- Browse Netflix by genre/director/keyword-hybrid –
- Browse Netflix by genre –
- My Accidental Career as a Russian Screenwriter – So I worked up the nerve to show the ‘‘Rushkin’’ script around. The reaction of the first executive who read it was something out of ‘‘Barton Fink’’ and roughly what I expected: ‘‘When you’re ready to make some real money,’’ he said, ‘‘bring me something about a cop or doctor.’’
- The Women of Hollywood Speak Out – In both 2013 and 2014, women were only 1.9 percent of the directors for the 100 top-grossing films. Excluding their art-house divisions, the six major studios released only three movies last year with a female director. It’s hard to believe the number could drop to zero, but the statistics suggest female directors are slipping backward. Prof. Martha Lauzen of San Diego State University reports that in 2014, 95 percent of cinematographers, 89 percent of screenwriters, 82 percent of editors, 81 percent of executive producers and 77 percent of producers were men
Elokuvallisia huomioita maailmalta 8.01.2016 – 10.01.2016
Elokuvallisia huomioita maailmalta 30.12.2015 – 7.01.2016
- “Looking for False Performance Beats”: Editor Fred Raskin on The Hateful Eight – The shoot was unique in that there were certain sequences which needed to be filmed while snow was falling. So the cast always had to be prepared to shoot any scene at any time, because if they got snow, they’d be shooting one scene, while if they didn’t, they’d be shooting another. Because of this, the cast really needed to be off-book once the shoot began. Everyone knowing the script that well gave Quentin the ability to shoot eleven-minute long takes if he wanted to, which ended up being great for the performances — I was watching some terrific theatre on a daily basis — and also informed some of the editing choices. If we had an amazing master of a scene playing out in the 2.76:1 aspect ratio, why would we want to cut away from it?
- The Movie Mogul of the Middle –
- Levottomat, suullinen historia –
Elokuvallisia huomioita maailmalta 28.08.2015 – 4.09.2015
Elokuvallisia huomioita maailmalta 1.02.2015 – 15.02.2015
- An Exclusive Look at Sony’s Hacking Saga –
- Xavier Dolan’s look book for Mommy – My interview with André Turpin about his striking cinematography for Mommy is in the February issue of American Cinematographer. This post features an interview with the film’s talented director, Xavier Dolan, that I did after the print deadline. I will return to the previous theme of LUTs in a future post. +++ Cinematographer André Turpin with director Xavier Dolan on the set of Mommy +++ Xavier Dolan Xavier Dolan is a French-Canadian wunderkind who directed his first film at the age of 19. Now 25, Dolan presented his fifth film, Mommy, in Cannes’ Main Competition last year, and shared the Cannes Jury prize with Jean-Luc Godard. Mommy’s striking cinematography also earned André Turpin a Bronze Frog at the Camerimage festival last November. Mommy follows the attempts of, Die, a flamboyant French-Canadian single mother, to cope with her hyperactive adolescent son, Steve, who is expelled from school for violent behavior. Die reaches out to Kyla, an introverted school-teacher neighbor, to home school Steve. This unlikely trio bond and create a family of sorts, an environment that offers the promise of healing each person’s pain and isolation. However a lawsuit in the wake of Stevie’s violence threatens to undo this fragile harmony, and wreak havoc on Mommy, her son and her new friend. The film’s simple story is presented in a series of emotional scenes, filmed with originality and brio in a unique 1:1 square aspect ratio. When I saw Mommy, I had that wonderful feeling of seeing an important filmmaker at work. +++ the trailer watch on YouTube +++ inspiration Benjamin B: I wanted to start by saying how lucky you are to work with André Turpin Xavier Dolan: I know how lucky I am, I’m so lucky I found him, I’m so grateful ! BB: I think he feels the same way. I was wondering how you start out on the process of making a film, because you’re writing as well as directing. Does the story first come in images, does it come with a song? XD: Honestly music is often the inspiration, and comes before the script or the story. After hearing songs I will see images and visualize scenes or moments in a story. And that’s often how I start to write. I don’t have a routine, I don’t get up in the morning thinking “Oh, I have to write today”. I write when I have an idea, and music gives me ideas. Once I’ve written the script, I prepare by researching imagery in photography or painting books, or even magazines. Powerful imagery is everywhere and that’s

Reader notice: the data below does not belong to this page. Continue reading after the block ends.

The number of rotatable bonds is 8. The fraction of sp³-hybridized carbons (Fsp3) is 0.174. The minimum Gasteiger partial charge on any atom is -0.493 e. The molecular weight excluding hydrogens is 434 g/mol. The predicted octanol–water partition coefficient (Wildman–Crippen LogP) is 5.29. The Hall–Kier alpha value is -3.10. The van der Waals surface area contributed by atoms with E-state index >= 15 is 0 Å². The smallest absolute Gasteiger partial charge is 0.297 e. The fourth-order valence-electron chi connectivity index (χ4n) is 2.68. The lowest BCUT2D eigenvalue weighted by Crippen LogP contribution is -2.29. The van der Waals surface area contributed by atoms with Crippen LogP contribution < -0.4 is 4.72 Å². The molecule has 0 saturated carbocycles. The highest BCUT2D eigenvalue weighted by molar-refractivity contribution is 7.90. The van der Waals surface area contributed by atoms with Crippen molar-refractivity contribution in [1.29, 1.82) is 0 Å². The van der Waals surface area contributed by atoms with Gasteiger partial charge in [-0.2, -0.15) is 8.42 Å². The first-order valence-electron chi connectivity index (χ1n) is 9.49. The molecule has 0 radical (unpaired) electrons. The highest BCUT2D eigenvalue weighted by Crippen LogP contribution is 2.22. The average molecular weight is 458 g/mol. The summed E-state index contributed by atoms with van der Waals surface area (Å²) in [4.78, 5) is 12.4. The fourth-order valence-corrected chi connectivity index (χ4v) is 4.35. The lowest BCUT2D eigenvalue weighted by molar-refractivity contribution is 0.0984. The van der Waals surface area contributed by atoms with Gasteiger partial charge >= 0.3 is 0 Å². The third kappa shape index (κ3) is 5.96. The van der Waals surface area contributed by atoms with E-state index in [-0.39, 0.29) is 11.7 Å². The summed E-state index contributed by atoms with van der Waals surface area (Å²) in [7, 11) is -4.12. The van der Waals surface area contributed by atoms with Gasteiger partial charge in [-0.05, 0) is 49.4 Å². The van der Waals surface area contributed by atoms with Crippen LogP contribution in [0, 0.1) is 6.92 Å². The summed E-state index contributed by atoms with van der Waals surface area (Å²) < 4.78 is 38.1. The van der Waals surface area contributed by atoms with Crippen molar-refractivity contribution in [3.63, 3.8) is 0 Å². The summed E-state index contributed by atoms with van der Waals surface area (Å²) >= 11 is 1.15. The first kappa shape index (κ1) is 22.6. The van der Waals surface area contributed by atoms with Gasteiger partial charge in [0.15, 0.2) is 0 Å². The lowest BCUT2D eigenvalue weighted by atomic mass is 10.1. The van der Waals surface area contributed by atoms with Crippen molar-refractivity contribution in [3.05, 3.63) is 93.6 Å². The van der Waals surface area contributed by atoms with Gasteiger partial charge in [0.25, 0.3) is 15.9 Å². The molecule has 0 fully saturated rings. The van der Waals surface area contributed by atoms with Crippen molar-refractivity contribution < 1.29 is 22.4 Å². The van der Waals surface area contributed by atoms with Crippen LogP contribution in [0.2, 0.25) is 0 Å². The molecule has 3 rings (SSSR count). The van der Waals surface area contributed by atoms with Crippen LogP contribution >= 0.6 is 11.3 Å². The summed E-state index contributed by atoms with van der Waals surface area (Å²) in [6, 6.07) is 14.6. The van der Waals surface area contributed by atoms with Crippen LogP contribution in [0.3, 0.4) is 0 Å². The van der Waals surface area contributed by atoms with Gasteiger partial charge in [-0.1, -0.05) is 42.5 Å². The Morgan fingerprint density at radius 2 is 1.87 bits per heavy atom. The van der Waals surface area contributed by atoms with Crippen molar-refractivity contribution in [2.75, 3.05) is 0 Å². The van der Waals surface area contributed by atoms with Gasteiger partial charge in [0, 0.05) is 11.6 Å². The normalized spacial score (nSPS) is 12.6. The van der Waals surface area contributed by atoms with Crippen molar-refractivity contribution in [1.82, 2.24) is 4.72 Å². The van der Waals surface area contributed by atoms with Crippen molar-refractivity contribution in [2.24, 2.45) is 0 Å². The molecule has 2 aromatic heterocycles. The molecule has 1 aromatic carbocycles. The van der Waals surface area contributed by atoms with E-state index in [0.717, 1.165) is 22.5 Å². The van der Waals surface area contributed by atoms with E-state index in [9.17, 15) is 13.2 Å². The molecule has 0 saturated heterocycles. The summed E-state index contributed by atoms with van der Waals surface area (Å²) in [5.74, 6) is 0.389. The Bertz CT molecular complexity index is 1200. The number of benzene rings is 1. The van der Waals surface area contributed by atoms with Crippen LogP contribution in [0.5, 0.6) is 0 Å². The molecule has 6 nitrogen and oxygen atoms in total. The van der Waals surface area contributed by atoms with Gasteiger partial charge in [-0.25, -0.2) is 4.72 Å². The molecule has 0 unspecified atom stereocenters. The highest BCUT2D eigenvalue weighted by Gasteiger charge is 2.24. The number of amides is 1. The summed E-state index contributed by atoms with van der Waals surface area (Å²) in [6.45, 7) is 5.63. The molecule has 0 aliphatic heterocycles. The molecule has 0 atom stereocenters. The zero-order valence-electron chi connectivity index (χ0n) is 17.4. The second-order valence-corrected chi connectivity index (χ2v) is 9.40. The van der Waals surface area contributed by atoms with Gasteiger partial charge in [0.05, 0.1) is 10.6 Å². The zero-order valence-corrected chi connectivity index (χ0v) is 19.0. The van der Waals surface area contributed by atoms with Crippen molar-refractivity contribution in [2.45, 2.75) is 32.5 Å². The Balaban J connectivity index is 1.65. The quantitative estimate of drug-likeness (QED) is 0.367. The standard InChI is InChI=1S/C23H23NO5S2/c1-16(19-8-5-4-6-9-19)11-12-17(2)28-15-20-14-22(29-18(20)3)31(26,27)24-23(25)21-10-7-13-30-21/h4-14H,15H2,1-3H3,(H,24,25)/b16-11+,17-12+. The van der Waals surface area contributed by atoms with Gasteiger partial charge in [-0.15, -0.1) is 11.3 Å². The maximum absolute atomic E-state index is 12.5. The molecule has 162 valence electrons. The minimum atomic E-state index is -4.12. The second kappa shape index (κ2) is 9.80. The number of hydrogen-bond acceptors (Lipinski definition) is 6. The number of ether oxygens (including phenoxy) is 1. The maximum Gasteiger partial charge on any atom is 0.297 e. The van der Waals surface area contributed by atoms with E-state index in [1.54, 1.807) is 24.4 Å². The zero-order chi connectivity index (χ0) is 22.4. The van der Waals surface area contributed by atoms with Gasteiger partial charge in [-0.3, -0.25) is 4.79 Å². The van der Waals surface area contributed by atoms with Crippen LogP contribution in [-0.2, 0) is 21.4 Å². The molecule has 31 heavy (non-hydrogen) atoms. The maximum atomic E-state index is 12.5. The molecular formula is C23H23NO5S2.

- David Duchovny’s sense of humor – "My favorite was the fan fiction that had Alex Krycek, my nemesis, and me as lovers. It was beautiful."
Elokuvallisia huomioita maailmalta 12.10.2013
- Love & Sincerity: A Conversation with James Gray – You shouldn’t give the audience what it wants, you can’t. In some sense, it’s your job to infuriate the audience, to provoke them. Giving them what they want is cowardice. The whole point is to give the audience what it needs.
- Polone: Why Studios Should Act Like Indies — Vulture – Without the resources to hire various “script doctors,” indies usually stick with the original writers all the way through the process, something that more often maintains the quality of a film rather than undermines it.
- Paul Feig: How to Edit an Improv-Heavy Comedy — Vulture –